Fission (biology)

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In biology, fission is the division of a single entity into two or more parts and the regeneration of those parts into separate entities resembling the original. The object experiencing fission is usually a cell, but the term may also refer to how organisms, bodies, populations, or species split into discrete parts.[1][2][3] The fission may be binary fission, in which a single entity produces two parts, or multiple fission, in which a single entity produces multiple parts.

Binary fission[edit]

Schematic diagram of cellular growth (longation) and binary fission of bacilli. Blue and red lines indicate old and newly generated bacterial cell wall, respectively. (1) growth at the center of bacterial body. e.g. Bacillus subtilis, E. coli, and others. (2) apical growth. e.g. Corynebacterium diphtheriae.

Organisms in the domains of Archaea and Bacteria reproduce with binary fission. This form of asexual reproduction and cell division is also used by some organelles within eukaryotic organisms (e.g., mitochondria). Binary fission results in the reproduction of a living prokaryotic cell (or organelle) by dividing the cell into two parts, each with the potential to grow to the size of the original.

Fission of prokaryotes[edit]

Unlike the process of mitosis used by eukaryotic cells, binary fission takes place without the formation of a spindle apparatus in the cell. The single DNA molecule first replicates, then attaches each copy to a different part of the cell membrane. When the cell begins to pull apart, the replicated and original chromosomes are separated. The consequence of this asexual method of reproduction is that all the cells are genetically identical, meaning that they have the same genetic material (barring random mutations).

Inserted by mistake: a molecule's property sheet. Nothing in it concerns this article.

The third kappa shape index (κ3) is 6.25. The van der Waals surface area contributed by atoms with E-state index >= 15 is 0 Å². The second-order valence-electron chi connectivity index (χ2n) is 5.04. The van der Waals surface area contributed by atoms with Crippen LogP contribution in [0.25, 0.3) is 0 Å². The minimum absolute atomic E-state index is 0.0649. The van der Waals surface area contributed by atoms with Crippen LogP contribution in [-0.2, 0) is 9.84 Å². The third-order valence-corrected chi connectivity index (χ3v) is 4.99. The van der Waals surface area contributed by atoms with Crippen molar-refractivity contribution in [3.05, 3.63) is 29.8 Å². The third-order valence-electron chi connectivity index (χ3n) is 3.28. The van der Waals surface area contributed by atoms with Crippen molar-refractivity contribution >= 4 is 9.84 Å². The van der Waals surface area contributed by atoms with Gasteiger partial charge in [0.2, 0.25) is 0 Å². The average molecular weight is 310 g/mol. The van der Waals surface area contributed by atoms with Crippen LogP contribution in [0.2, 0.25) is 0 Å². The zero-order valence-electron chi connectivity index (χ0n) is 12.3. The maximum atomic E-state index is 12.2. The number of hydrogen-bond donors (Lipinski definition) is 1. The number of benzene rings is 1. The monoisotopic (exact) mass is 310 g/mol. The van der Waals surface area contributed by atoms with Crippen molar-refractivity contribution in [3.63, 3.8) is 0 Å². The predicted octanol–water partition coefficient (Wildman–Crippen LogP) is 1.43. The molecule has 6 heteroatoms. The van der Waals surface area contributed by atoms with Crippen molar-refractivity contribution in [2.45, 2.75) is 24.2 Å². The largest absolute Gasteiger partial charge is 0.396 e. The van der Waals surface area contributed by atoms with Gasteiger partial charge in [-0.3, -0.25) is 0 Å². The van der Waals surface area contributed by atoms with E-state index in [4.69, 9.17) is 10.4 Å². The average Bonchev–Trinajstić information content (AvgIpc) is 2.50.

Process of bacterial fission[edit]

Binary fission in a prokaryote.

The process of binary fission in bacteria involves the following steps. First, the cell's DNA is replicated. The replicated DNA copies then move to opposite poles of the cell in an energy-dependent process.[4] The cell lengthens. Then, the equatorial plate of the cell constricts and separates the plasma membrane such that each new cell has exactly the same genetic material.

More specifically, the following steps occur, as seen in the figure Binary fission in a prokaryote:

  1. The bacterium before binary fission is when the DNA is tightly coiled.
  2. The DNA of the bacterium has uncoiled and duplicated.
  3. The DNA is pulled to the separate poles of the bacterium as it increases size to prepare for splitting.
  4. The growth of a new cell wall begins to separate the bacterium.
  5. The new cell wall fully develops, resulting in the complete split of the bacterium.
  6. The new daughter cells have tightly coiled DNA rods, ribosomes, and plasmids; these are now brand new organisms.

Speed of bacterial fission[edit]

Binary fission is generally rapid though its speed varies between species. For E. coli, cells typically divide about every 20 minutes at 37 °C.[5] Because the new cells will, in turn, undergo binary fission on their own, the time binary fission requires is also the time the bacterial culture requires to double in the number of cells it contains. This time period can therefore be referred to as the doubling time. Some species other than E. coli may have faster or slower doubling times: some strains of Mycobacterium tuberculosis may have doubling times of nearly 100 hours.[6] Bacterial growth is limited by factors including nutrient availability and available space, so binary fission occurs at much lower rates in bacterial cultures once they enter the stationary phase of growth.